Kishida’s Election Dash: Election to Come in First Month of TermPolitics
On October 4, Kishida Fumio, Japan’s new prime minister, announced that he would dissolve the House of Representatives on October 14, ahead of a general election on October 31. Campaigning will begin on October 19.
Article 54 of the Japanese Constitution states, “When the House of Representatives is dissolved, there must be a general election of members of the House of Representatives within forty (40) days from the date of dissolution, and the Diet must be convoked within thirty (30) days from the date of the election.”
Under the present constitution, the shortest time between dissolution of the lower house and an election was previously the 20 days between November 28 and December 18, 1983, under the premiership of Nakasone Yasuhiro. This came after a boycott of the house by opposition parties that left it incapable of action following the guilty verdict handed down to former Prime Minister Tanaka Kakuei—still a powerful serving lawmaker—in the Lockheed bribery trial in October. However, the 17-day gap in 2021 sets a new record. Incidentally, the longest period was the full 40 days taken from July 2009 by Prime Minister Asō Tarō ahead of the election won by the opposition Democratic Party of Japan.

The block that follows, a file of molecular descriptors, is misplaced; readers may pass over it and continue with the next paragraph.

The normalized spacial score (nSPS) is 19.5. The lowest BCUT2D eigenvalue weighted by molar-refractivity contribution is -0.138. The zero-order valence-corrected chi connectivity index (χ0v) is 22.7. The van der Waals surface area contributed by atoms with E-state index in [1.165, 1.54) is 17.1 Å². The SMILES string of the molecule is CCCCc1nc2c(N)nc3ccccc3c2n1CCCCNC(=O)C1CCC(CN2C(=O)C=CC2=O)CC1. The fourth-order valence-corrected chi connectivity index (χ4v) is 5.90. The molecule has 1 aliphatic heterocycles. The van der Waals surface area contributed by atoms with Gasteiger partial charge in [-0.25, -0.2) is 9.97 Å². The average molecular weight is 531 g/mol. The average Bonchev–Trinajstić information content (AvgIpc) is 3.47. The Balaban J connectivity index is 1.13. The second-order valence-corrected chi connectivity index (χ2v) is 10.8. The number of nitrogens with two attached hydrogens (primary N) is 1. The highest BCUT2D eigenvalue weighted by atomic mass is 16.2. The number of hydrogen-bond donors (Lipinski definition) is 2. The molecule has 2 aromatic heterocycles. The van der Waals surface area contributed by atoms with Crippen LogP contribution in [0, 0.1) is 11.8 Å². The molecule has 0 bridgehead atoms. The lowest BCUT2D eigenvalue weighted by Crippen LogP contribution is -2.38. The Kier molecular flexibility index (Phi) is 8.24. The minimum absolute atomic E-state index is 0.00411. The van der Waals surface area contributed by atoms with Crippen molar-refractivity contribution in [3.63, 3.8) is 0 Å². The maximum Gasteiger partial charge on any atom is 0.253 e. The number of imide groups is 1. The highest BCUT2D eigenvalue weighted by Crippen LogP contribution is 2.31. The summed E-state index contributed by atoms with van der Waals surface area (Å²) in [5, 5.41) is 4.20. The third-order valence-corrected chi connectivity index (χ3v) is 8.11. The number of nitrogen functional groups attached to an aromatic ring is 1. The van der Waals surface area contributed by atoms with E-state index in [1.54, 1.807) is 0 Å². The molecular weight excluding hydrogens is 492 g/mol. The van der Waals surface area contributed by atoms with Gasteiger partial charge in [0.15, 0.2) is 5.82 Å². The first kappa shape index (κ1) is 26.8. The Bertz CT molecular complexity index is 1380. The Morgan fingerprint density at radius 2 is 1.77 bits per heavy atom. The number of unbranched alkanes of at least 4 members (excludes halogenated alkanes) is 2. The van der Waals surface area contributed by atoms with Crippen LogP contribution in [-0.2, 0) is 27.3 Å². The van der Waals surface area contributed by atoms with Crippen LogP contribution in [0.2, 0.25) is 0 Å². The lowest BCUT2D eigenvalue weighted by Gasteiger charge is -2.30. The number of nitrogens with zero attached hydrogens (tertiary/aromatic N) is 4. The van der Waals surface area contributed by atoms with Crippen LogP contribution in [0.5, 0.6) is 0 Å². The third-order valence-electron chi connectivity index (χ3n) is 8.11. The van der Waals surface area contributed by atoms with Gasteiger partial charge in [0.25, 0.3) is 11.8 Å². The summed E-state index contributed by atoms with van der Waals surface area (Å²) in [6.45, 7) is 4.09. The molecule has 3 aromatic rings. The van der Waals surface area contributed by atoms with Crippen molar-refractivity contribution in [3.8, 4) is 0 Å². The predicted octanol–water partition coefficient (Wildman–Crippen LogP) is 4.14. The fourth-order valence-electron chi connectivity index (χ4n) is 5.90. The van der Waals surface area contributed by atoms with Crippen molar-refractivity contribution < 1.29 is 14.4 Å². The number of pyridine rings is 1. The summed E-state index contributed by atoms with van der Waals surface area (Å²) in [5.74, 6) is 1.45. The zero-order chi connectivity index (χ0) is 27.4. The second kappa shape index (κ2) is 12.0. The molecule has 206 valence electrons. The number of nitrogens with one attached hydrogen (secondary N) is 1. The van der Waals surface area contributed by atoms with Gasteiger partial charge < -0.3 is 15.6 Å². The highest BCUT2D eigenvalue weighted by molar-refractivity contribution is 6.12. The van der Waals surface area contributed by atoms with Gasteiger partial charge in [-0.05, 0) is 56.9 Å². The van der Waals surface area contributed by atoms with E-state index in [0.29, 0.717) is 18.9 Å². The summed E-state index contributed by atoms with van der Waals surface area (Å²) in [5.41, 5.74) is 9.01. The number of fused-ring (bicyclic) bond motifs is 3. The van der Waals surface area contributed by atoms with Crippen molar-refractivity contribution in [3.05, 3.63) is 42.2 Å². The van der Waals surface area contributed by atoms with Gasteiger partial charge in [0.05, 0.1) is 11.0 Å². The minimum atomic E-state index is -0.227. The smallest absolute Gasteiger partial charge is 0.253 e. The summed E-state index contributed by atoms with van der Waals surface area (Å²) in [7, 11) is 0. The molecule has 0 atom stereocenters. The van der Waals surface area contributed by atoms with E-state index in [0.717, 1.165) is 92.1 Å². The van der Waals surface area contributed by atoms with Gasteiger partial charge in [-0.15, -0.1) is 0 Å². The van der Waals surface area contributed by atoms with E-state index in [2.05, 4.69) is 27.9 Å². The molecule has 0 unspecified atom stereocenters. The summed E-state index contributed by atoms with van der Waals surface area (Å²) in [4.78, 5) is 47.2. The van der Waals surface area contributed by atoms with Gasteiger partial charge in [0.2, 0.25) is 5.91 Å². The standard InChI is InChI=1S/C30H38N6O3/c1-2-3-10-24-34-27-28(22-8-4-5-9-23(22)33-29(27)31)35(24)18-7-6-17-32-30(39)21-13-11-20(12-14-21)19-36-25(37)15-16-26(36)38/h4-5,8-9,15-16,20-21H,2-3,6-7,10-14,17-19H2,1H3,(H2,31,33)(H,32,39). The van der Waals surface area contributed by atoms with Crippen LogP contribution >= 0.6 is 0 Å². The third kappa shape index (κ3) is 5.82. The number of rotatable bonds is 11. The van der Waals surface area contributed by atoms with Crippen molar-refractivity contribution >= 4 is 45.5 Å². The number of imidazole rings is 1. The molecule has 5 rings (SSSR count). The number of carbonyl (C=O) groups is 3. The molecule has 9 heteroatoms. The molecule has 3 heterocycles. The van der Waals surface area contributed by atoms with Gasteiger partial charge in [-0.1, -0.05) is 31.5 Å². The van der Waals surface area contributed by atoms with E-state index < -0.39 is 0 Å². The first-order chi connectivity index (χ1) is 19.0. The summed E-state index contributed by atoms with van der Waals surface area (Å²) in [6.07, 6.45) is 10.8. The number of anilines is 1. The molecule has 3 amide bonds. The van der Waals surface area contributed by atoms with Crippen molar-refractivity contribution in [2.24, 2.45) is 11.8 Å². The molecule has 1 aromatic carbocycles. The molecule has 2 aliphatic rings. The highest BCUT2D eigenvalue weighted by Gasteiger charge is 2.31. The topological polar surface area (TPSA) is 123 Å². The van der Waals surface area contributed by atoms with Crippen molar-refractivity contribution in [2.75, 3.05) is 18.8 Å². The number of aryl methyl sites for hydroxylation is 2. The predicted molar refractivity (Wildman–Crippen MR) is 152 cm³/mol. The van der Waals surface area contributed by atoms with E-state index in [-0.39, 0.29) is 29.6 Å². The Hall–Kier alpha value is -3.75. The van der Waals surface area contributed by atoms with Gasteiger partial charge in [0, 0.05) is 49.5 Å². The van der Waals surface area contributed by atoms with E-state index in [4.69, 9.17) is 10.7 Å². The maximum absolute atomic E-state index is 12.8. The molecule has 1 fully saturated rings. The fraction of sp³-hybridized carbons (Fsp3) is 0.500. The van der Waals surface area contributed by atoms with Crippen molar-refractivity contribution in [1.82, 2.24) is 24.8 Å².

Facing the need to call an election by October 21, when House of Representatives members’ terms were due to expire, Prime Minister Kishida also had the shortest time between becoming leader and dissolution of the lower house. The previous record was for Hatoyama Ichirō, who became prime minister on December 10, 1954, and dissolved the house 45 days later on January 24, 1955. For Kishida, however, this period was just 10 days.
Shortest and Longest Periods Between Dissolution of House of Representatives and General Election
|Prime Minister||Dissolution Date||Election Date||Number of Days|
|Kishida Fumio||Oct. 14, 2021||Oct. 31, 2021||17|
|Nakasone Yasuhiro||Nov. 28, 1983||Dec. 18, 1983||20|
|Mori Yoshirō||June 2, 2000||Jun. 25, 2000||23|
|Hashimoto Ryūtarō||Sep. 27, 1996||Oct. 20, 1996||23|
|Abe Shinzō||Nov. 21, 2014||Dec. 14, 2014||23|
|Abe Shinzō||Sep. 28, 2017||Oct. 22, 2017||24|
|Asō Tarō||Jul. 21, 2009||Aug. 30, 2009||40|
Created by Nippon.com based on public records from the House of Representatives.
(Originally published in Japanese. Banner photo © Pixta.)